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Scientists Call for Action to Deter Catastrophic Heat Wave Impact in Hindu Kush-Himalayas Region

The extreme heat has caused fatalities and resulted in school closures and work disruptions.

Patna: A week after Majeed Ansari, a scrap vendor, fell ill on the road due to a severe heatwave in Patna, he is yet to join his work. He is not keeping well and suffering from extreme weakness.

“Despite the severe heatwave last week, I was forced to go outside daily to earn a livelihood under the hot sun. But one day, I fell unconscious on the road, and some local people helped me by spraying water on my head and face. After that, I have been really scared. I will have to ignore the risk of hot temperature outside soon to run my household,” Ansari, 46, told NewsClick.

His predicament is similar to the poor and working-class facing the brunt of human-induced climate change, which is a major factor behind severe heatwaves and high temperatures in parts of the country in April itself.

Ansari suffered heatstroke in the third week of April when Patna recorded the highest temperature of 43.5°C degree celsius. It was a record-high temperature for April after four decades. According to the local IMD office, Patna recorded 44.6 degrees Celsius in April 1980.

A large part of Bihar, as well as neighbouring Uttar Pradesh and Delhi, reeled under severe heatwave conditions in mid-April. However, this is not confined to India.

On April 17, temperatures in Dhaka, Bangladesh reached 41 degrees Celsius, while Prayagraj, India saw a high of 45 degrees and Kalewa, Myanmar reached 44 degrees. Additionally, Changsha and Fuzhou experienced the earliest local records for summer in China, and Zhejiang province broke the record for the highest April temperature. Later, on April 23, nine cities in Pakistan registered temperatures of 40 degrees Celsius and above.

The extreme heat has caused fatalities and resulted in school closures and work disruptions, exacerbating the challenges faced by already vulnerable populations in the Hindu Kush Himalayas (HKH) region.

According to scientists at the Kathmandu-based International Centre for Integrated Mountain Development (ICIMOD), Bangladesh, China, India, Myanmar and Pakistan were affected by extreme heat this month as temperature records broke across Asia.

They pointed out in a press statement that human-induced climate change is the major reason behind the growing number and ferocity of heatwaves across Asia. If these heatwaves continue, they will impact 2 billion people directly and indirectly, and cause water scarcity, food insecurity, erratic rainfall, floods, and landslides, warned ICIMOD’s scientists.

Scientists at ICIMOD have urged global governments and businesses to make faster reductions in emissions. They also urged development agencies to invest more in climate finance in order to accelerate adaptation for the region.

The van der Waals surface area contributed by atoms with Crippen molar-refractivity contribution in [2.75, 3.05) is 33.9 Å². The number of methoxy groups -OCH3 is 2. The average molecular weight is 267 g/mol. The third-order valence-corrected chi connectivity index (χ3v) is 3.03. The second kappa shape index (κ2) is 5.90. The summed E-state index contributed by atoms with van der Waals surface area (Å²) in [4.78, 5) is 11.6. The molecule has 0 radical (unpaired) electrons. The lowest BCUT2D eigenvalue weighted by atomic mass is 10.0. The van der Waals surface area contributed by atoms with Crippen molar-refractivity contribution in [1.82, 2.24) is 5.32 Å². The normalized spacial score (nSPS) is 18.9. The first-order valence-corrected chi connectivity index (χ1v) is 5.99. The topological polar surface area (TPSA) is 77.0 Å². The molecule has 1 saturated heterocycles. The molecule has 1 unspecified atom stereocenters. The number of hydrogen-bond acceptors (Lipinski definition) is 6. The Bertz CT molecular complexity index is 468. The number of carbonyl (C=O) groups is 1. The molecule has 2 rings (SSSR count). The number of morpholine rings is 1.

“Human-induced climate change is the major cause of the growing number and ferocity of heatwaves we’re seeing across Asia. These signal to the fact that the climate emergency is here for this region,” said Deepshikha Sharma, a Climate and Environment Specialist at ICIMOD.

Senior Economist & Food Systems Specialist at ICIMOD, Abid Hussain said, “All climate models show that these spikes in heat are going to increase in frequency and intensity across South Asia. Such heatwaves will impact 2 billion people either directly, in terms of heat impacts on health and work, or indirectly in terms of glacier melt, floods, water variability, erratic rainfall and landslides.”

According to the United Nations’ State of the World Climate report, the recent heatwaves coincide with record lows in Antarctic sea ice extent and the unprecedented melting of glaciers in the European Alps. 

The Hindu Kush Himalaya, which holds the world’s third-largest reserve of frozen water, is experiencing double the global average temperature increase. This accelerated warming results in faster glacier melting and unpredictable water flow into rivers. As the temperatures continue to rise, the shrinking glaciers exacerbate water scarcity and food insecurity in the region while increasing the risk of flash floods and other hazards.

 “Because of inadequate institutional and community capacity, most of these hazards are likely to turn into disasters,” noted Hussain.

“In the most optimistic scenario, limiting global warming to 1.5 C, the region stands to lose one third of its glaciers by 2100 – creating huge risk to mountain communities, ecosystems and nature and the quarter of humanity downstream,” said Sharma. Creating massive concern, the rate of ice mass loss in the Hindu Kush Himalayas has invariably accelerated over the past six decades. Even above 6,000 metres above sea level, the glaciers are thinning.

“Changes are now happening far faster than we feared, and 1.5 degrees of warning is simply too hot,” Sharma said. “It is urgent that we make rapid and drastic progress in emissions reductions and scale adaptation finance, and for a much greater impact in adaptation and disaster risk reduction measures to protect the people and ecosystems, whose vulnerabilities are increasing by the day through no fault of their own,” she added.

ICIMOD works with NASA, USAID and partners for monitoring and predicting regional droughts and extreme weather events through the SERVIR-HKH initiative.

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